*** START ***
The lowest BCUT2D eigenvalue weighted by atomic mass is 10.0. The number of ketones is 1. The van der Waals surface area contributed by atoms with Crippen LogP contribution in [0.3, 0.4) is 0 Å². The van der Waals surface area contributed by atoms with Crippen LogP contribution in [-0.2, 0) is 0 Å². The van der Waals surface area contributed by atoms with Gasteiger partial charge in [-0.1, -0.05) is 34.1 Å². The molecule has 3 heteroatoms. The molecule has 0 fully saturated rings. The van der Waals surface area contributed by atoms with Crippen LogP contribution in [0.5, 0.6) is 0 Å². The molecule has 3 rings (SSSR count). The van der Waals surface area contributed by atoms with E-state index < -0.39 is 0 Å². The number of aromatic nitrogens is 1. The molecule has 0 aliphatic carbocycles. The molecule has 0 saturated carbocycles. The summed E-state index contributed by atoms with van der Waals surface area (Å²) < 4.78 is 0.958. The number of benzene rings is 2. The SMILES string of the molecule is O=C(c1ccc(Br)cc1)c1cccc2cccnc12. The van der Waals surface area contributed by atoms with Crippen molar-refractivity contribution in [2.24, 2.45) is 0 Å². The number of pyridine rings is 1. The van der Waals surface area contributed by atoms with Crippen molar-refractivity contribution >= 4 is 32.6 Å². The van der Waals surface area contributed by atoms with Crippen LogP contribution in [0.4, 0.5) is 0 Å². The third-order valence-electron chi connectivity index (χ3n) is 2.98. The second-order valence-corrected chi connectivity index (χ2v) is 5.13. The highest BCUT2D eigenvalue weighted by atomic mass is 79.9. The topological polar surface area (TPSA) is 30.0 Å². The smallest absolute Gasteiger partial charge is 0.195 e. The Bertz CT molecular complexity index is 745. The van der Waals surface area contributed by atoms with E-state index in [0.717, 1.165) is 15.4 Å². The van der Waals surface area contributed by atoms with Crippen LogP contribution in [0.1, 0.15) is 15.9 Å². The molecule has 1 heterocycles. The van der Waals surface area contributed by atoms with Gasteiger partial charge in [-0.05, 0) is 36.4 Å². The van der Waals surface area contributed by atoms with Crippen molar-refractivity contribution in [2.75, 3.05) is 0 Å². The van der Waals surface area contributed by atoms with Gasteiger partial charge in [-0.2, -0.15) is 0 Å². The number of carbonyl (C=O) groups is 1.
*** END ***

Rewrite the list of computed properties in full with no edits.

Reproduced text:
The lowest BCUT2D eigenvalue weighted by atomic mass is 10.0. The number of ketones is 1. The van der Waals surface area contributed by atoms with Crippen LogP contribution in [0.3, 0.4) is 0 Å². The van der Waals surface area contributed by atoms with Crippen LogP contribution in [-0.2, 0) is 0 Å². The van der Waals surface area contributed by atoms with Gasteiger partial charge in [-0.1, -0.05) is 34.1 Å². The molecule has 3 heteroatoms. The molecule has 0 fully saturated rings. The van der Waals surface area contributed by atoms with Crippen LogP contribution in [0.5, 0.6) is 0 Å². The molecule has 3 rings (SSSR count). The van der Waals surface area contributed by atoms with E-state index < -0.39 is 0 Å². The number of aromatic nitrogens is 1. The molecule has 0 aliphatic carbocycles. The molecule has 0 saturated carbocycles. The summed E-state index contributed by atoms with van der Waals surface area (Å²) < 4.78 is 0.958. The number of benzene rings is 2. The SMILES string of the molecule is O=C(c1ccc(Br)cc1)c1cccc2cccnc12. The van der Waals surface area contributed by atoms with Crippen molar-refractivity contribution in [2.24, 2.45) is 0 Å². The number of pyridine rings is 1. The van der Waals surface area contributed by atoms with Crippen molar-refractivity contribution >= 4 is 32.6 Å². The van der Waals surface area contributed by atoms with Crippen LogP contribution in [0.4, 0.5) is 0 Å². The third-order valence-electron chi connectivity index (χ3n) is 2.98. The second-order valence-corrected chi connectivity index (χ2v) is 5.13. The highest BCUT2D eigenvalue weighted by atomic mass is 79.9. The topological polar surface area (TPSA) is 30.0 Å². The smallest absolute Gasteiger partial charge is 0.195 e. The Bertz CT molecular complexity index is 745. The van der Waals surface area contributed by atoms with E-state index in [0.717, 1.165) is 15.4 Å². The van der Waals surface area contributed by atoms with Crippen LogP contribution in [0.1, 0.15) is 15.9 Å². The molecule has 1 heterocycles. The van der Waals surface area contributed by atoms with Gasteiger partial charge in [-0.05, 0) is 36.4 Å². The van der Waals surface area contributed by atoms with Crippen molar-refractivity contribution in [2.75, 3.05) is 0 Å². The van der Waals surface area contributed by atoms with Gasteiger partial charge in [-0.2, -0.15) is 0 Å². The number of carbonyl (C=O) groups is 1.